Lila Downs has an enormous talent, as well as a three-octave range and commanding stage presence to go with it. The operatically trained Mexican singer-songwriter also boasts a career résumé that includes a half-dozen Latin Grammys, including an Album of the Year Award for her aptly titled Balas y Chocolate.
A heavily syncopated mix of cumbia, ranchera and international pop influences, the album lives up to its title with lyrics about drug cartels, student disappearances and murdered journalists, alongside songs about faith, hope and love. “There are no bullets that penetrate the force of this love,” Downs sings in Spanish on the upbeat title track, while on “La Patria Madrina,” she and Colombian superstar Juanes sing about a “homeland of illusion” that references, in all likelihood, the country where she still lives.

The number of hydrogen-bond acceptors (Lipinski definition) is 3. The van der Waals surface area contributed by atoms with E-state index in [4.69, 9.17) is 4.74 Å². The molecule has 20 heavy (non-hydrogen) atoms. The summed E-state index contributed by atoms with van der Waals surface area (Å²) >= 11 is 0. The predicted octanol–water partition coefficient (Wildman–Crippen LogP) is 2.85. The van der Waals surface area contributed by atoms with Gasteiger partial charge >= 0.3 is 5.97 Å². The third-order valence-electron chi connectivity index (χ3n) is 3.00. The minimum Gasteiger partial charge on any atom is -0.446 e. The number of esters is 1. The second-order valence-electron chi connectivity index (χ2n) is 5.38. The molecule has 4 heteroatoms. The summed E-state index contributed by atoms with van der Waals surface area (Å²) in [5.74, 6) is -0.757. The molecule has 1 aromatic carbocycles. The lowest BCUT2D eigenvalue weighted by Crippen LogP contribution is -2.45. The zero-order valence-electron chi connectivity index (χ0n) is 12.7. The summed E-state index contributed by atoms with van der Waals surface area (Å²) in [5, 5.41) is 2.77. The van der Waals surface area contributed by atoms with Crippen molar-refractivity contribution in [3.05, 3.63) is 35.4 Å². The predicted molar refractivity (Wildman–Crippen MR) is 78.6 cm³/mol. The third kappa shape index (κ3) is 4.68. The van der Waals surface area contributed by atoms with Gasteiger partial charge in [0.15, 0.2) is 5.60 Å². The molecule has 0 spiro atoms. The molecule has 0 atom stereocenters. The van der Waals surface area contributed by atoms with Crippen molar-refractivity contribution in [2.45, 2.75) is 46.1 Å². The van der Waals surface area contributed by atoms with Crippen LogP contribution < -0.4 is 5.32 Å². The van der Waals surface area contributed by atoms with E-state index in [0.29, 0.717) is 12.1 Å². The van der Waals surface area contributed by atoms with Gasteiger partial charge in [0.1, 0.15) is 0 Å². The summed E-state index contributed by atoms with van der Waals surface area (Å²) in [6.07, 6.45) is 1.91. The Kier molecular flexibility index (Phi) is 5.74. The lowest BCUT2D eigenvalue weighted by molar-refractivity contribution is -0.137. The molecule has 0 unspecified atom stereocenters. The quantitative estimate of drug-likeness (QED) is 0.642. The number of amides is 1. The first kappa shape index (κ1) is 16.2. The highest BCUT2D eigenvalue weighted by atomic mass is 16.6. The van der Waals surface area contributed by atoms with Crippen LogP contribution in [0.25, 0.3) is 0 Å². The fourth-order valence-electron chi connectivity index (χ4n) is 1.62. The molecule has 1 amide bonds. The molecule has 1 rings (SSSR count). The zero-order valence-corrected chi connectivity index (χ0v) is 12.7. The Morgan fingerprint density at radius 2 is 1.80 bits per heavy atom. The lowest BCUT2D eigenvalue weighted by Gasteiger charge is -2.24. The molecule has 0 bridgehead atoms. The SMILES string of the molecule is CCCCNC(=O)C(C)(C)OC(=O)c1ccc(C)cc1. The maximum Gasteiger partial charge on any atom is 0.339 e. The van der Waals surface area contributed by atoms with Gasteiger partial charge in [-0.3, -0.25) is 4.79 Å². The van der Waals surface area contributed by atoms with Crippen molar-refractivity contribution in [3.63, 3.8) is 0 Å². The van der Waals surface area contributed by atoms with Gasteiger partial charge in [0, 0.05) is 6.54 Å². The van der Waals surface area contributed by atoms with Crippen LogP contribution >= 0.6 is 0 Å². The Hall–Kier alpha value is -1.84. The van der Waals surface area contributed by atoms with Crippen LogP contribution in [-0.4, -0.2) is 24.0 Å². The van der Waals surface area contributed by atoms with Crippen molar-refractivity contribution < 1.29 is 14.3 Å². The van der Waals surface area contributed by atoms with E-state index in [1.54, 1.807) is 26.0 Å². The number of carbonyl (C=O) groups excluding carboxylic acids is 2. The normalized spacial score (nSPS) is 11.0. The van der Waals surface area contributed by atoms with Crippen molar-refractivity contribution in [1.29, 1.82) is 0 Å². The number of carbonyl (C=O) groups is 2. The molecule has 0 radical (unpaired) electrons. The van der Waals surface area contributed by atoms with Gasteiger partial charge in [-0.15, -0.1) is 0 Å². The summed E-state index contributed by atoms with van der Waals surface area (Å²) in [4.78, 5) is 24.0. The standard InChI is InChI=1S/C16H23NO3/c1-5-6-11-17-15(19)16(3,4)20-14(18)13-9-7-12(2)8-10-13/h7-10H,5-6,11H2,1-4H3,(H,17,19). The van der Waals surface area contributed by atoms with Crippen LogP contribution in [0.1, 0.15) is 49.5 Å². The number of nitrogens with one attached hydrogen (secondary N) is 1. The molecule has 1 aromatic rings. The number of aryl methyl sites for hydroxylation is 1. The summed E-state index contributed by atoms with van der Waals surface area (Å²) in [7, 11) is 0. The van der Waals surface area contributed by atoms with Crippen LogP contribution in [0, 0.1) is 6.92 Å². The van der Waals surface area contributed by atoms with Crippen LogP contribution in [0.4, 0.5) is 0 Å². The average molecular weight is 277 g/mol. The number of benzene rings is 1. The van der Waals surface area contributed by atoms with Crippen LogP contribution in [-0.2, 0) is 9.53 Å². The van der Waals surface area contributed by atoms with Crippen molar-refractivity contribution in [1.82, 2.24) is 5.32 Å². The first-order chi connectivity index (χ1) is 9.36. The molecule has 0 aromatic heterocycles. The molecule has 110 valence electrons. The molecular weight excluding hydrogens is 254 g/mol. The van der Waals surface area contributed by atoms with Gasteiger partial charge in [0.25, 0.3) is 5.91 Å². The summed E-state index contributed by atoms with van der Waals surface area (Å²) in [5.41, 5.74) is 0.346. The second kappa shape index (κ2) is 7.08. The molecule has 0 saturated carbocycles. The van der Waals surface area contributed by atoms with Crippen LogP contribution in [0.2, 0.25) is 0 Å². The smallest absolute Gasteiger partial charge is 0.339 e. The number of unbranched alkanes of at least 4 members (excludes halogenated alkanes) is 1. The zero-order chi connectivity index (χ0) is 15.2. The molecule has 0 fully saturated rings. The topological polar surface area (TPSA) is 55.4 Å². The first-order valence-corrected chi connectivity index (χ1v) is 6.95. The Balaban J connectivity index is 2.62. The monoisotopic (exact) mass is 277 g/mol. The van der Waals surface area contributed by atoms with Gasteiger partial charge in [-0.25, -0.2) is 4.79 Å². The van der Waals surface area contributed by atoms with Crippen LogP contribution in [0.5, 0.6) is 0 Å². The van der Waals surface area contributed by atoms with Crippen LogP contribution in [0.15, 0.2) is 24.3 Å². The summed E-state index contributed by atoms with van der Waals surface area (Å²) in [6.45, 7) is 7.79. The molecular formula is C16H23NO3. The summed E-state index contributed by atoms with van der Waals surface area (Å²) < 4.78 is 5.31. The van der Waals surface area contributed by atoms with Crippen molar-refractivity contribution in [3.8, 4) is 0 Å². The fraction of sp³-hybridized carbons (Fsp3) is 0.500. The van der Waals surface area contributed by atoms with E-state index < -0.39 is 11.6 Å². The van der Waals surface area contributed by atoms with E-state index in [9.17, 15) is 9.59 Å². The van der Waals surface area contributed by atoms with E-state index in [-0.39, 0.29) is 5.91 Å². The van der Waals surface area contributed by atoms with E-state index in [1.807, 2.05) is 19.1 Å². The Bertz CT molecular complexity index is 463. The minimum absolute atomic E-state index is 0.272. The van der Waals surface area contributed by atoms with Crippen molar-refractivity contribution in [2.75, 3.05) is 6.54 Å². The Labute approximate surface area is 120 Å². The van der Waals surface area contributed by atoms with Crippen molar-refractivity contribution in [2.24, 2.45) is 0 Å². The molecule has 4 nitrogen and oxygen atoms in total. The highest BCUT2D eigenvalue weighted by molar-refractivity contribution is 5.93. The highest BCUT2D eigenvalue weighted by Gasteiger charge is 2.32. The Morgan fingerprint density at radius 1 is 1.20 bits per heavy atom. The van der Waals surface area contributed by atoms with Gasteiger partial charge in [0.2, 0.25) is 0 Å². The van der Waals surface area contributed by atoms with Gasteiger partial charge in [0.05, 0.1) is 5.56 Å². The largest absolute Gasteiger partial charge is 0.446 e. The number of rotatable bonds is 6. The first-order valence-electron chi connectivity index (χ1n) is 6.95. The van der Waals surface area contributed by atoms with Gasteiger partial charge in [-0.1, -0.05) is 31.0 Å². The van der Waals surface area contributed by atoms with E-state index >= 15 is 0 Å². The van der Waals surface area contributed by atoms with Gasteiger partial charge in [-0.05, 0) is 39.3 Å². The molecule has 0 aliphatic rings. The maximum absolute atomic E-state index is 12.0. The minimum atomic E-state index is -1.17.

Onstage, Downs has been known to cover songs ranging from world-music icon Manu Chao’s infectious “Clandestino” to Glasgow art-pop band The Blue Nile’s “I Would Never,” which she repurposes as an homage to undocumented immigrants: “I have walked a thousand miles / I have worked as fast as I can / And I have raised a precious child to be a man.”
A conscientious, consummate entertainer, Downs makes music that will stand the test of time, and there’s no better time to hear it than now.